Catherine Bowman and her husband, Ron Blair, are with the Tarflower Chapter of the Florida Native Plant Society. In 2013, the society began helping to restore the sandhill pine uplands at Mead Botanical Garden by installing 160 varieties of native plants. Photo by Rafael Tongol

A small white egret balances on a rock, eyeing glassy pond water in search of silvery minnows. Two gopher tortoises wrestle head-to-head in a slow-motion battle of wills. A bicyclist takes a break, peering up into an enormous pine tree from which comes a windborne tune.

These are the creatures of Winter Park’s Mead Botanical Garden — humans, birds, reptiles and fish — that have found relief and sustenance in its 47 acres of precious green space.

Only two blocks from the incessant cacophony of four-lane U.S. 17-92, it’s a quiet, verdant haven from harassment that allows the human spirit to rise while supporting habitats that have disappeared from much of Central Florida.

The loveliness that visitors find here is real. But the garden also serves practical purposes: It filters water destined for the St. Johns River, houses scarce species, and provides layover grounds for migratory birds in search of food and rest.

It also offers a glimpse into Winter Park’s past, when the area was mostly pinelands with trees that extended to the horizon — a rare sight in present-day Central Florida.

The snowy egret and the gopher tortoise are among the creatures who share the garden with humans, many of whom enjoy the tranquility or attend events at The Grove, which is one of two amphitheaters on the property.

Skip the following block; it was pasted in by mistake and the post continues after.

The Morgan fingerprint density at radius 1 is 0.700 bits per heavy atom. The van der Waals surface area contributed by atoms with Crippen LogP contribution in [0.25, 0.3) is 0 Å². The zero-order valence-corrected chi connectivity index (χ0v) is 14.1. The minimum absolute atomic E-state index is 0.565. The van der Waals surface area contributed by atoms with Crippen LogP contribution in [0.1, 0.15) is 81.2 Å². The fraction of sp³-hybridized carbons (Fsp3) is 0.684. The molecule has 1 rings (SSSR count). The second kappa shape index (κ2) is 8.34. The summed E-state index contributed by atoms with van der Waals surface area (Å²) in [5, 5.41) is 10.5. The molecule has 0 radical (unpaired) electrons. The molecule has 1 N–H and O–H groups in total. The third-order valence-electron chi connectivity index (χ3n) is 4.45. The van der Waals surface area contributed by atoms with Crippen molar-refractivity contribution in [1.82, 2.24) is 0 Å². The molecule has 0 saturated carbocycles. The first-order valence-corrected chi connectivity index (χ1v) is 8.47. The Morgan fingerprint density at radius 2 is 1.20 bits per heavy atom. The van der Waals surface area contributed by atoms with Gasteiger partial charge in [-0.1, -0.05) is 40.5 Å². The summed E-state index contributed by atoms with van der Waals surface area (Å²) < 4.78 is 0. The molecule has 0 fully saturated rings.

“This is an ecological oasis in a very urbanized environment,” says Peter Gottfried, an environmental consultant who visited the garden as a child. “There’s no place like it in all of Central Florida.”

While it may not be truly wild land, Gottfried says the garden is highly valuable because it’s a last vestige of Central Florida’s natural landscape. Many Winter Park residents, he adds, “don’t even know it exists.”

Tucked behind a busy municipal tennis complex, railroad tracks, apartment buildings and homes, the garden is located on the south side of the city, bordered by Pennsylvania Avenue to the east and South Denning Drive to the west.

But beyond its shady bricked entry, the garden offers calm amid chaos, and an opportunity to experience a different kind of park — one that combines planted gardens with restored natural areas.

“Mead Botanical Garden is a little ecological island,” says Forest Michael, a landscape architect and master planner who has long been involved in the garden’s restoration. “It’s one of Florida’s most interesting spots, full of history and ecological relevance.”

The garden is named for Theodore Luqueer Mead, an accomplished naturalist, entomologist and horticulturist who moved to Oviedo in the late 1880s. There he grew exotic plants — particularly orchids — and became renowned for his hybridization techniques.